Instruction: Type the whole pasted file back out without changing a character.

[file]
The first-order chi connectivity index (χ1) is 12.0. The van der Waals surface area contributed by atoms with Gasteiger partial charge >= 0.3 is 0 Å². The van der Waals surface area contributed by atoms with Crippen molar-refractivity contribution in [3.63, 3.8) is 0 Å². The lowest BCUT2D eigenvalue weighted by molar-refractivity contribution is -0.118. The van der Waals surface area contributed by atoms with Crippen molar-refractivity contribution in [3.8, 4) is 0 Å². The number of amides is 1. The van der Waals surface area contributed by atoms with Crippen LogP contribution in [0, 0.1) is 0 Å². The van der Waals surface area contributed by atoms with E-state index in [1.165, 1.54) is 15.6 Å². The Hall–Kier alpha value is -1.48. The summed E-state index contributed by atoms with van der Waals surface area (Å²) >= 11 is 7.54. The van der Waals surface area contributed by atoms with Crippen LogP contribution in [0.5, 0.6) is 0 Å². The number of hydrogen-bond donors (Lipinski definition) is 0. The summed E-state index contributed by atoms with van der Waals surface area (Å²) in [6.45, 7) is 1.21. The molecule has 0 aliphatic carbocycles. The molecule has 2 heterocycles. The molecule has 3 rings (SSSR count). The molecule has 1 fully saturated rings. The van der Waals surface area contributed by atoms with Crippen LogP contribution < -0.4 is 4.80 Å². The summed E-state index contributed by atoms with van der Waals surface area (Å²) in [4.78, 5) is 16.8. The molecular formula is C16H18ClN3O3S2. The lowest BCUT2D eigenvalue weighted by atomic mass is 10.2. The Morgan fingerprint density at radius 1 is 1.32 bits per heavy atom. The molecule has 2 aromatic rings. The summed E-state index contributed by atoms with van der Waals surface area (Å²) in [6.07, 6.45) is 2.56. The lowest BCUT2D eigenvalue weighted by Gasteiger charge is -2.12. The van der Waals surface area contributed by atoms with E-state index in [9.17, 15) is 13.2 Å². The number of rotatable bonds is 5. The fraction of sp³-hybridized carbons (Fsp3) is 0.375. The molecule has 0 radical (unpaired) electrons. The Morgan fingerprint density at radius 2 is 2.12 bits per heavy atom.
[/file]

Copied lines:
The first-order chi connectivity index (χ1) is 12.0. The van der Waals surface area contributed by atoms with Gasteiger partial charge >= 0.3 is 0 Å². The van der Waals surface area contributed by atoms with Crippen molar-refractivity contribution in [3.63, 3.8) is 0 Å². The lowest BCUT2D eigenvalue weighted by molar-refractivity contribution is -0.118. The van der Waals surface area contributed by atoms with Crippen molar-refractivity contribution in [3.8, 4) is 0 Å². The number of amides is 1. The van der Waals surface area contributed by atoms with Crippen LogP contribution in [0, 0.1) is 0 Å². The van der Waals surface area contributed by atoms with E-state index in [1.165, 1.54) is 15.6 Å². The Hall–Kier alpha value is -1.48. The summed E-state index contributed by atoms with van der Waals surface area (Å²) >= 11 is 7.54. The van der Waals surface area contributed by atoms with Crippen LogP contribution in [0.5, 0.6) is 0 Å². The number of hydrogen-bond donors (Lipinski definition) is 0. The summed E-state index contributed by atoms with van der Waals surface area (Å²) in [6.45, 7) is 1.21. The molecule has 0 aliphatic carbocycles. The molecule has 2 heterocycles. The molecule has 3 rings (SSSR count). The molecule has 1 fully saturated rings. The van der Waals surface area contributed by atoms with Crippen LogP contribution < -0.4 is 4.80 Å². The summed E-state index contributed by atoms with van der Waals surface area (Å²) in [4.78, 5) is 16.8. The molecular formula is C16H18ClN3O3S2. The lowest BCUT2D eigenvalue weighted by atomic mass is 10.2. The Morgan fingerprint density at radius 1 is 1.32 bits per heavy atom. The molecule has 2 aromatic rings. The summed E-state index contributed by atoms with van der Waals surface area (Å²) in [6.07, 6.45) is 2.56. The lowest BCUT2D eigenvalue weighted by Gasteiger charge is -2.12. The van der Waals surface area contributed by atoms with E-state index in [9.17, 15) is 13.2 Å². The number of rotatable bonds is 5. The fraction of sp³-hybridized carbons (Fsp3) is 0.375. The molecule has 0 radical (unpaired) electrons. The Morgan fingerprint density at radius 2 is 2.12 bits per heavy atom.